Thursday, June 17, 2010

How to efficiently work with Multiple Monitors


Recent studies revealed that multiple monitor configurations can increase the user productivity and efficiency. Traditionally used in graphic or financial industry as it became more affordable, multi-monitor computing is starting to be very popular in a lot of domains.

Users are given the ability to access more information simultaneously, a more efficient multi-tasking between applications resolving the need to view and process a multitude of information sources at a time – all this can positively impact productivity and morale of the users, making them feel more comfortable and more focused on tasks.

What about the pleasure and convenience of working
with multiple monitors?

In this post I have decided to present some tools that I currently use in parallel with the multi-monitors.

I usually work on my 17’ laptop and my secondary screen is a 24’ screen. The difference between the two screens is big, and adapting from one screen to another can be painful for the eyes.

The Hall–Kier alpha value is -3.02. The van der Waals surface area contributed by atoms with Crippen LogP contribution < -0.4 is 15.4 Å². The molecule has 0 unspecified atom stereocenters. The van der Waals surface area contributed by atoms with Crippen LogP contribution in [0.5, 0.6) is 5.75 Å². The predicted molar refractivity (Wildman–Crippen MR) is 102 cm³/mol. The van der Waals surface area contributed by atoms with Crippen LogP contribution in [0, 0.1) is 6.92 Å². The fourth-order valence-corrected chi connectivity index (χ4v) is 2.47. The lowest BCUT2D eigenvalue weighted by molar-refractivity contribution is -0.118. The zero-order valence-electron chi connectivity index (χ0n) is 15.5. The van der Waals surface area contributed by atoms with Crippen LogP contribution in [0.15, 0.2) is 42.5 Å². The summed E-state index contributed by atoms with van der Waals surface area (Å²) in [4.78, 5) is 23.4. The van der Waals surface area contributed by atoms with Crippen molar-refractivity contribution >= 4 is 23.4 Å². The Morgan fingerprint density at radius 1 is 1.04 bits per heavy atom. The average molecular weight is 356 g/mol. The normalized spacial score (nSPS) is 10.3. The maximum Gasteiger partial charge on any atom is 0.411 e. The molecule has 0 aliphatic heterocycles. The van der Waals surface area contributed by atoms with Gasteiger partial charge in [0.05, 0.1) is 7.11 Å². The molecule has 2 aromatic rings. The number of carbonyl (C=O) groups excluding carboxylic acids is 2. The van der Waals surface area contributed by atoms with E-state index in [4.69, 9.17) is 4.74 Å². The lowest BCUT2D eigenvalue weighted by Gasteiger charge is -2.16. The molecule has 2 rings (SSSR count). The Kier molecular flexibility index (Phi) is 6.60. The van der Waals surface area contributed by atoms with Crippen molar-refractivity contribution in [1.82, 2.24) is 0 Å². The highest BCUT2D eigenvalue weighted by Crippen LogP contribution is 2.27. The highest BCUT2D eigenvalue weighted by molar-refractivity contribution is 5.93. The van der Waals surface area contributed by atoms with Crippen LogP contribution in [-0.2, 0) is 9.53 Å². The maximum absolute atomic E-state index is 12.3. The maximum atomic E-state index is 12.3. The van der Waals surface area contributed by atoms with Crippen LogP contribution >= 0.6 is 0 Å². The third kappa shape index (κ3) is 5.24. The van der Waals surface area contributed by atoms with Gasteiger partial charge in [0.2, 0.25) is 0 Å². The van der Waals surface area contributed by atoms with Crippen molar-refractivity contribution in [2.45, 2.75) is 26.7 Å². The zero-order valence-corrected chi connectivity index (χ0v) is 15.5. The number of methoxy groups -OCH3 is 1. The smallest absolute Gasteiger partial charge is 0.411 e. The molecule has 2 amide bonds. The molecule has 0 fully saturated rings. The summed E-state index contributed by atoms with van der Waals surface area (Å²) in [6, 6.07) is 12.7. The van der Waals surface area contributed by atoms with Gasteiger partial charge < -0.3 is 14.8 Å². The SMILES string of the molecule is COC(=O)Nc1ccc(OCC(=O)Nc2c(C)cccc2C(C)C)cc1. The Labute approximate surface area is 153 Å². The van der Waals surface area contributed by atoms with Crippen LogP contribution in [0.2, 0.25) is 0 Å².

I had to find a way to split the big screen but not the smaller one. There are a number of applications on the internet serving the purpose of splitting the screen and after testing a number of them, there was one in particular that I considered adapted to my needs and also free: Acer GridVista .
It allows you to allocate the space on each of your monitors and split the workspace in up to 4 sections per screen.


Compared to other tools I found, it had the advantage of allowing the user to choose the grid configuration on each monitor independently, in my case, I chose to split the bigger screen in 4, and deactivate the grid on the smaller one.


Choosing in which section you would like to move the current application is simple. After you defined the grid configuration, just drag and drop the desired application on the grid of the desired screen.

There were a number of things I was not happy about, such as the fact that when you click on the Show Desktop button to minimize all windows, and then you re-click on the same button to restore them, they are not correctly restored as before in grids but in random positions on the screen. So you are forced to reorganize them manually in the defined grids.